Posted November 16, 2011 by Alex Moss Editor in Films

Mirror Mirror

In the original Snow White, the wicked stepmother’s ultimate punishment is to dance in hot iron shoes until she dies.

– by Erykah Brackenbury –

In the original Snow White, the wicked
stepmother’s ultimate punishment is to dance in hot iron shoes until she dies.
In Mirror,
, Julia Roberts’s queen is
awarded a depressingly 21st-century fate worse than death.

For all that
Mirror Mirror claims to be ‘the untold story of Snow White’, Lily (daughter-of-Phil) Collins is a rather unmemorable
heroine. Channelling the spirit, and eyebrows, of Jennifer Connelly in Labyrinth,
she spends much of the film wearing a look of doe-eyed wonder, regardless of
whether it be shock, anger or love she is portraying. While she tries her best
with the limited scope her character is given, Collins is frequently upstaged
by most of those she shares the screen with, particularly Roberts, who camps it
up brilliantly.

The trouble is
that while we are supposed to root for Snow White, the evil queen is such a
more entertaining and well-rounded character that it is difficult not to be on
her side. Julia Roberts, clearly well-versed in the pantomime tradition,
creates a character deserving of boos and hisses, getting all the best lines.
Yet the film expects us to empathise with Snow White, a character so
astoundingly dim that when sneaking into a masquerade ball she has been banned
from, shuns any form of disguise in favour of wearing an entire dead swan on her head!

Despite being
one of the few genuinely visionary artists working in cinema today, Tarsem Singh offers merely workmanlike
direction, the most creative and inspiring part of the film being the
stop-motion introduction. Unfortunately while beautiful, this reeks of somebody
in the art department having watched Harry
’s Tale of the Three Brothers the day before and hoping the use of 3D
rather than 2D figures will prevent anybody noticing the resemblance.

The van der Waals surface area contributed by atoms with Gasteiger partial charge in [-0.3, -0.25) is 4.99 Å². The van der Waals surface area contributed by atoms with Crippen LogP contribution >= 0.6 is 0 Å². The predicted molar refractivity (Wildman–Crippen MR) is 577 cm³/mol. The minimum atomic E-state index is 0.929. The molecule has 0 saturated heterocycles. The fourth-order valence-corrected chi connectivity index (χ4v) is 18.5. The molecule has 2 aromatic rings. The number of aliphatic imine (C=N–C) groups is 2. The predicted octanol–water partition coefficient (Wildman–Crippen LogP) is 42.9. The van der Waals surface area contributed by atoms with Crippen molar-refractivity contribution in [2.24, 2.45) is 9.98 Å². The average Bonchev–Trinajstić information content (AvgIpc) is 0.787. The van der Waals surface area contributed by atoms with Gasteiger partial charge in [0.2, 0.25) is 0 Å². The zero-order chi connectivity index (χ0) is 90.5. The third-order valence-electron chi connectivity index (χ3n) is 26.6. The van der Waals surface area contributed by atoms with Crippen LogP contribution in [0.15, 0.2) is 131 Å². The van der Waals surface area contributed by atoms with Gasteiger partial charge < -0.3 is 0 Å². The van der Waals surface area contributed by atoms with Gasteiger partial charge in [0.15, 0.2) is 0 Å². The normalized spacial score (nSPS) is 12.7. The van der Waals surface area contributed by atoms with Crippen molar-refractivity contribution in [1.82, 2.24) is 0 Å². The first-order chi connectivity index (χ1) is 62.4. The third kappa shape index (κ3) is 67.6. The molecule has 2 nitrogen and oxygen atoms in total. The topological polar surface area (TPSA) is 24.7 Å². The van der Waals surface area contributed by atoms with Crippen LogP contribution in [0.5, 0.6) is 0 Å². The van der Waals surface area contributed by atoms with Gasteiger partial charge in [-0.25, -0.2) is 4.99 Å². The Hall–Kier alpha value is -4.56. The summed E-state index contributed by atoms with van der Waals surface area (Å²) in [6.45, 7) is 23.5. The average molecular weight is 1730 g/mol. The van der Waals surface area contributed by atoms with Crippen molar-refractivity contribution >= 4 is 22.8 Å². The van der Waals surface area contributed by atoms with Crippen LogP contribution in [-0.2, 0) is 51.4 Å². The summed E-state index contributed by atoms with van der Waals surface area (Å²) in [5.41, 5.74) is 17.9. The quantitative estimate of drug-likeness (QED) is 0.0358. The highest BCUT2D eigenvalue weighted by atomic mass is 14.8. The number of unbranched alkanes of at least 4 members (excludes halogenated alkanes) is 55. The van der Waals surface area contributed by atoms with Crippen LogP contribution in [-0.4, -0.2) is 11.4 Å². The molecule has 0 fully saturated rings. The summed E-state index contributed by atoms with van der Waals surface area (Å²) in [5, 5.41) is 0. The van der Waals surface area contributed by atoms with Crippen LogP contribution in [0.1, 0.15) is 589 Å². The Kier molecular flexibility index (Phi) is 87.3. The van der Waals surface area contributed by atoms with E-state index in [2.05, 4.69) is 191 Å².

Inevitably for a
tale originating in the 1800s, concessions to feminism have been made. Snow
White is – at a slight stretch of the imagination –turned into a powerful
fighter, leaping to leader of the dwarves in just a few weeks. Naturally, every
POWERFUL woman needs a POWERFUL woman outfit, so Snow White is squeezed into a
corset and somehow still manages to defy the laws of physics and somersault her
way through fight routines. Snow White still cooks and cleans for the dwarves,
despite the fact they have managed to independently feed themselves for several

In this version
of the tale it’s Armie Hammer’s
hapless Prince Charming who is the one who needs rescuing from the Queen’s
spell, giving Snow White at least a modicum of agency in this
reinterpretation. However, these
concessions to feminism are far outweighed by the insidious message at the
heart of the film. A decade after Shrek
taught a generation of children that you can still find true love even looking
like the back end of a bus, Mirror
’s main message is that being young and pretty is the most important
thing a girl can be. The most terrible fate is to be wrinkled and old. As
feminist interpretations go, it’s no Angela Carter.

Mirror Mirror adds nothing to the Snow White mythos. Sean Bean is criminally underused and
while children will be entertained by the bright colours and quick plotting,
the film is a curiously forgettable experience.

Alex Moss Editor

Alex Moss’ obsession with film began the moment he witnessed the Alien burst forth from John Hurt’s stomach. It was perhaps ill-advised to witness this aged 6 but much like the beast within Hurt, he became infected by a parasite called ‘Movies’. Rarely away from his computer or a big screen, as he muses on Cinematic Deities, Alex is “more machine now than man. His mind is twisted and evil”. Email: